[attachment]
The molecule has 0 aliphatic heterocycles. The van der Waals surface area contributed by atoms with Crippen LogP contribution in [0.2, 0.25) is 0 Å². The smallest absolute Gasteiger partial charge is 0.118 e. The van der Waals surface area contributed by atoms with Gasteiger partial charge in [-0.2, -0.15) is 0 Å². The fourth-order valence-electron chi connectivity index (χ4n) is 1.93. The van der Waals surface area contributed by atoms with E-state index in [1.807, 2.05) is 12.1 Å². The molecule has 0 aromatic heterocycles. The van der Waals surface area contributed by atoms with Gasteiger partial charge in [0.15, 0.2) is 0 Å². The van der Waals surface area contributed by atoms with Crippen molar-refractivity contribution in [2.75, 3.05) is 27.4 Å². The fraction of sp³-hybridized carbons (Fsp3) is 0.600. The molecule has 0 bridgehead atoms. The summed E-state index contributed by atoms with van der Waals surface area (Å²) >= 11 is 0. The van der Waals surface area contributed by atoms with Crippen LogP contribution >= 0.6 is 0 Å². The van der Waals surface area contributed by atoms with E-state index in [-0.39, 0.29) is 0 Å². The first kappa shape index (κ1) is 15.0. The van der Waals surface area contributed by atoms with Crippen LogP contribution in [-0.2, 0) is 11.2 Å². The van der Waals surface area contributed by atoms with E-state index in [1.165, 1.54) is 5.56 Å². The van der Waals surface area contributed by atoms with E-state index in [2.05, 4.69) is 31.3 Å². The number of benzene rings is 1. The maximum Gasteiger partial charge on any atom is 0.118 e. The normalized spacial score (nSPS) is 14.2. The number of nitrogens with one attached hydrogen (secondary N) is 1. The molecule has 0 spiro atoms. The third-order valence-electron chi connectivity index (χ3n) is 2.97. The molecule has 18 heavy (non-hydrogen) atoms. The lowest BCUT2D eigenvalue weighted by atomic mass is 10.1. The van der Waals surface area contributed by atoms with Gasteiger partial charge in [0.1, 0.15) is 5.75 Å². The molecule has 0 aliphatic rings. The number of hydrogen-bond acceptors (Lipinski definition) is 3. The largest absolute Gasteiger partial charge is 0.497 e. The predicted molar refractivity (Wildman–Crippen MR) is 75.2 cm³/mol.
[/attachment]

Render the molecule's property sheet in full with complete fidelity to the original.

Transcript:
The molecule has 0 aliphatic heterocycles. The van der Waals surface area contributed by atoms with Crippen LogP contribution in [0.2, 0.25) is 0 Å². The smallest absolute Gasteiger partial charge is 0.118 e. The van der Waals surface area contributed by atoms with Gasteiger partial charge in [-0.2, -0.15) is 0 Å². The fourth-order valence-electron chi connectivity index (χ4n) is 1.93. The van der Waals surface area contributed by atoms with E-state index in [1.807, 2.05) is 12.1 Å². The molecule has 0 aromatic heterocycles. The van der Waals surface area contributed by atoms with Gasteiger partial charge in [0.15, 0.2) is 0 Å². The van der Waals surface area contributed by atoms with Crippen molar-refractivity contribution in [2.75, 3.05) is 27.4 Å². The fraction of sp³-hybridized carbons (Fsp3) is 0.600. The molecule has 0 bridgehead atoms. The summed E-state index contributed by atoms with van der Waals surface area (Å²) >= 11 is 0. The van der Waals surface area contributed by atoms with Crippen LogP contribution >= 0.6 is 0 Å². The van der Waals surface area contributed by atoms with E-state index in [-0.39, 0.29) is 0 Å². The first kappa shape index (κ1) is 15.0. The van der Waals surface area contributed by atoms with Crippen LogP contribution in [-0.2, 0) is 11.2 Å². The van der Waals surface area contributed by atoms with E-state index in [1.165, 1.54) is 5.56 Å². The van der Waals surface area contributed by atoms with E-state index in [2.05, 4.69) is 31.3 Å². The number of benzene rings is 1. The maximum Gasteiger partial charge on any atom is 0.118 e. The normalized spacial score (nSPS) is 14.2. The number of nitrogens with one attached hydrogen (secondary N) is 1. The molecule has 0 spiro atoms. The third-order valence-electron chi connectivity index (χ3n) is 2.97. The molecule has 18 heavy (non-hydrogen) atoms. The lowest BCUT2D eigenvalue weighted by atomic mass is 10.1. The van der Waals surface area contributed by atoms with Gasteiger partial charge in [0.1, 0.15) is 5.75 Å². The molecule has 0 aliphatic rings. The number of hydrogen-bond acceptors (Lipinski definition) is 3. The largest absolute Gasteiger partial charge is 0.497 e. The predicted molar refractivity (Wildman–Crippen MR) is 75.2 cm³/mol.